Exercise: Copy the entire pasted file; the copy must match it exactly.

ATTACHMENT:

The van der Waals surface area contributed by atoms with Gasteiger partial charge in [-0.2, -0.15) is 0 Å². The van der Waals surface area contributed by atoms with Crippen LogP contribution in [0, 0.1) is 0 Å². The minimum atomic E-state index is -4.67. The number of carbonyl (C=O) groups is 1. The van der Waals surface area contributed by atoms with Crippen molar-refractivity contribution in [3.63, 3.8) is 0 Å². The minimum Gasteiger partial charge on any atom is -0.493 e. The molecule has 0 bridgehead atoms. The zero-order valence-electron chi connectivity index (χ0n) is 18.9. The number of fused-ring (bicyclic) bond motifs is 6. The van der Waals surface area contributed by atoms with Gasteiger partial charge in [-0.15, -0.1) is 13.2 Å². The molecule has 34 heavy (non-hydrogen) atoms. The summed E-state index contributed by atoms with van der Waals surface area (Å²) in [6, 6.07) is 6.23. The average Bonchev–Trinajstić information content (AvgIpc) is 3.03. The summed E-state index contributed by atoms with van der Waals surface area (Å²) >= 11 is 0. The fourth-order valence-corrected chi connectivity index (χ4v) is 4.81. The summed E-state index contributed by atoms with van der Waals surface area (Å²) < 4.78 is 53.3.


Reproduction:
The van der Waals surface area contributed by atoms with Gasteiger partial charge in [-0.2, -0.15) is 0 Å². The van der Waals surface area contributed by atoms with Crippen LogP contribution in [0, 0.1) is 0 Å². The minimum atomic E-state index is -4.67. The number of carbonyl (C=O) groups is 1. The van der Waals surface area contributed by atoms with Crippen molar-refractivity contribution in [3.63, 3.8) is 0 Å². The minimum Gasteiger partial charge on any atom is -0.493 e. The molecule has 0 bridgehead atoms. The zero-order valence-electron chi connectivity index (χ0n) is 18.9. The number of fused-ring (bicyclic) bond motifs is 6. The van der Waals surface area contributed by atoms with Gasteiger partial charge in [-0.15, -0.1) is 13.2 Å². The molecule has 34 heavy (non-hydrogen) atoms. The summed E-state index contributed by atoms with van der Waals surface area (Å²) in [6, 6.07) is 6.23. The average Bonchev–Trinajstić information content (AvgIpc) is 3.03. The summed E-state index contributed by atoms with van der Waals surface area (Å²) >= 11 is 0. The fourth-order valence-corrected chi connectivity index (χ4v) is 4.81. The summed E-state index contributed by atoms with van der Waals surface area (Å²) < 4.78 is 53.3.